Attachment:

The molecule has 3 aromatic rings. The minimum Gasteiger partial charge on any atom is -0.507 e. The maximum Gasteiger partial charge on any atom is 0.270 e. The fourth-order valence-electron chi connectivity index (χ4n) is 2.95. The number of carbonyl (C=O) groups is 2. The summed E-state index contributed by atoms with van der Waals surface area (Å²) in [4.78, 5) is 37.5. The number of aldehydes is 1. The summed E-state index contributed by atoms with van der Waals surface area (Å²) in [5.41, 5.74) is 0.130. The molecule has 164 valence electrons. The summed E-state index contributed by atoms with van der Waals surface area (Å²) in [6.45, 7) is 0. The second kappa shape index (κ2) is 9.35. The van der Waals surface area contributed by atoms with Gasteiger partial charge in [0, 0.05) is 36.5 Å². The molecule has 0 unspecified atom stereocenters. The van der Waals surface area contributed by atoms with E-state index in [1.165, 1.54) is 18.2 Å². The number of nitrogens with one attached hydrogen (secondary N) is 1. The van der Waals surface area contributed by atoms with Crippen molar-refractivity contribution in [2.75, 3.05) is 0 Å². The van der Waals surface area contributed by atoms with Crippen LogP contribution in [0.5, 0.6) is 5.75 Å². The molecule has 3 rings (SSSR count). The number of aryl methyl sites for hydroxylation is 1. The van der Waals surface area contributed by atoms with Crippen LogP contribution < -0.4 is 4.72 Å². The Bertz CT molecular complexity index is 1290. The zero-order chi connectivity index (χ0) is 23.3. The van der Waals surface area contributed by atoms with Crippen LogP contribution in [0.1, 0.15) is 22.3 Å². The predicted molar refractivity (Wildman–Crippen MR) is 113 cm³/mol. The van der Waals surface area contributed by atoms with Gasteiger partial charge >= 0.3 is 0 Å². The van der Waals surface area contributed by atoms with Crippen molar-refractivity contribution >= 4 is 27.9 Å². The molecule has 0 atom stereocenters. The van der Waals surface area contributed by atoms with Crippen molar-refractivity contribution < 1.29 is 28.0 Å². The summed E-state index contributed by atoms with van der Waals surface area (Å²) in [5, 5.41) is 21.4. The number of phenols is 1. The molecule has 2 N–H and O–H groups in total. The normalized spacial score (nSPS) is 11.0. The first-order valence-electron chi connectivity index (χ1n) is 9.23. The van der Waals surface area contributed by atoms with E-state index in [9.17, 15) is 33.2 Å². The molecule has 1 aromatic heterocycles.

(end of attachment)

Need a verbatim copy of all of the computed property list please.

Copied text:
The molecule has 3 aromatic rings. The minimum Gasteiger partial charge on any atom is -0.507 e. The maximum Gasteiger partial charge on any atom is 0.270 e. The fourth-order valence-electron chi connectivity index (χ4n) is 2.95. The number of carbonyl (C=O) groups is 2. The summed E-state index contributed by atoms with van der Waals surface area (Å²) in [4.78, 5) is 37.5. The number of aldehydes is 1. The summed E-state index contributed by atoms with van der Waals surface area (Å²) in [5.41, 5.74) is 0.130. The molecule has 164 valence electrons. The summed E-state index contributed by atoms with van der Waals surface area (Å²) in [6.45, 7) is 0. The second kappa shape index (κ2) is 9.35. The van der Waals surface area contributed by atoms with Gasteiger partial charge in [0, 0.05) is 36.5 Å². The molecule has 0 unspecified atom stereocenters. The van der Waals surface area contributed by atoms with E-state index in [1.165, 1.54) is 18.2 Å². The number of nitrogens with one attached hydrogen (secondary N) is 1. The van der Waals surface area contributed by atoms with Crippen molar-refractivity contribution in [2.75, 3.05) is 0 Å². The van der Waals surface area contributed by atoms with Crippen LogP contribution in [0.5, 0.6) is 5.75 Å². The molecule has 3 rings (SSSR count). The number of aryl methyl sites for hydroxylation is 1. The van der Waals surface area contributed by atoms with Crippen LogP contribution < -0.4 is 4.72 Å². The Bertz CT molecular complexity index is 1290. The zero-order chi connectivity index (χ0) is 23.3. The van der Waals surface area contributed by atoms with Crippen LogP contribution in [0.1, 0.15) is 22.3 Å². The predicted molar refractivity (Wildman–Crippen MR) is 113 cm³/mol. The van der Waals surface area contributed by atoms with Gasteiger partial charge >= 0.3 is 0 Å². The van der Waals surface area contributed by atoms with Crippen molar-refractivity contribution >= 4 is 27.9 Å². The molecule has 0 atom stereocenters. The van der Waals surface area contributed by atoms with Crippen molar-refractivity contribution < 1.29 is 28.0 Å². The summed E-state index contributed by atoms with van der Waals surface area (Å²) in [5, 5.41) is 21.4. The number of phenols is 1. The molecule has 2 N–H and O–H groups in total. The normalized spacial score (nSPS) is 11.0. The first-order valence-electron chi connectivity index (χ1n) is 9.23. The van der Waals surface area contributed by atoms with E-state index in [9.17, 15) is 33.2 Å². The molecule has 1 aromatic heterocycles.